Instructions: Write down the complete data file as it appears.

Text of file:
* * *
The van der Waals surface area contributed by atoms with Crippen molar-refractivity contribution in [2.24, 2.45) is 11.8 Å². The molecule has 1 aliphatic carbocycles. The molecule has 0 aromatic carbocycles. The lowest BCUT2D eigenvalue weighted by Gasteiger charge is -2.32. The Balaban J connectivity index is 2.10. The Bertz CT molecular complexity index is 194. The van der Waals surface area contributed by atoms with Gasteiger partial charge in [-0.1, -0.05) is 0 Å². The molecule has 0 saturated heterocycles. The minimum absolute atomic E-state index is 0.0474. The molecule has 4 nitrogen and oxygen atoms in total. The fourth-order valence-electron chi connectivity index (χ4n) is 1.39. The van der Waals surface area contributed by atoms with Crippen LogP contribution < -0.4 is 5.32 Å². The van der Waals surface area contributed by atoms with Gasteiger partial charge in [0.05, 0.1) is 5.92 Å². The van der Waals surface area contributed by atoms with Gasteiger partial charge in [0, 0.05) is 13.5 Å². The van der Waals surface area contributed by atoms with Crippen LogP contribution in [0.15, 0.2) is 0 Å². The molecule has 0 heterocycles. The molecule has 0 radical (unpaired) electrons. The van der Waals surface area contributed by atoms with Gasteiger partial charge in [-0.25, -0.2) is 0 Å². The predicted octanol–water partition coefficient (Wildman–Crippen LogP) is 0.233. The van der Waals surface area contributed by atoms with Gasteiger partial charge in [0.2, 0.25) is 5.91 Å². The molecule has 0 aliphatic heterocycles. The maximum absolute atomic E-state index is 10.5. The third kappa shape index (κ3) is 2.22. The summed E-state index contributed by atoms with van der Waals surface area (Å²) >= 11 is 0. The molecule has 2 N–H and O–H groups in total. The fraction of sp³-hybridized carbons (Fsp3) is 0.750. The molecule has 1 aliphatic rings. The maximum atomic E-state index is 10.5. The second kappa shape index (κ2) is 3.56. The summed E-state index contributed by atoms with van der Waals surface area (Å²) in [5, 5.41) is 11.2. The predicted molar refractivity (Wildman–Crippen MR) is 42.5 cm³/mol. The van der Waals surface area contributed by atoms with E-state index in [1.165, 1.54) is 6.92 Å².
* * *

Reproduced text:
The van der Waals surface area contributed by atoms with Crippen molar-refractivity contribution in [2.24, 2.45) is 11.8 Å². The molecule has 1 aliphatic carbocycles. The molecule has 0 aromatic carbocycles. The lowest BCUT2D eigenvalue weighted by Gasteiger charge is -2.32. The Balaban J connectivity index is 2.10. The Bertz CT molecular complexity index is 194. The van der Waals surface area contributed by atoms with Gasteiger partial charge in [-0.1, -0.05) is 0 Å². The molecule has 0 saturated heterocycles. The minimum absolute atomic E-state index is 0.0474. The molecule has 4 nitrogen and oxygen atoms in total. The fourth-order valence-electron chi connectivity index (χ4n) is 1.39. The van der Waals surface area contributed by atoms with Crippen LogP contribution < -0.4 is 5.32 Å². The van der Waals surface area contributed by atoms with Gasteiger partial charge in [0.05, 0.1) is 5.92 Å². The van der Waals surface area contributed by atoms with Gasteiger partial charge in [0, 0.05) is 13.5 Å². The van der Waals surface area contributed by atoms with Crippen LogP contribution in [0.15, 0.2) is 0 Å². The molecule has 0 heterocycles. The molecule has 0 radical (unpaired) electrons. The van der Waals surface area contributed by atoms with Gasteiger partial charge in [-0.25, -0.2) is 0 Å². The predicted octanol–water partition coefficient (Wildman–Crippen LogP) is 0.233. The van der Waals surface area contributed by atoms with Gasteiger partial charge in [0.2, 0.25) is 5.91 Å². The molecule has 0 aliphatic heterocycles. The maximum absolute atomic E-state index is 10.5. The third kappa shape index (κ3) is 2.22. The summed E-state index contributed by atoms with van der Waals surface area (Å²) >= 11 is 0. The molecule has 2 N–H and O–H groups in total. The fraction of sp³-hybridized carbons (Fsp3) is 0.750. The molecule has 1 aliphatic rings. The maximum atomic E-state index is 10.5. The second kappa shape index (κ2) is 3.56. The summed E-state index contributed by atoms with van der Waals surface area (Å²) in [5, 5.41) is 11.2. The predicted molar refractivity (Wildman–Crippen MR) is 42.5 cm³/mol. The van der Waals surface area contributed by atoms with E-state index in [1.165, 1.54) is 6.92 Å².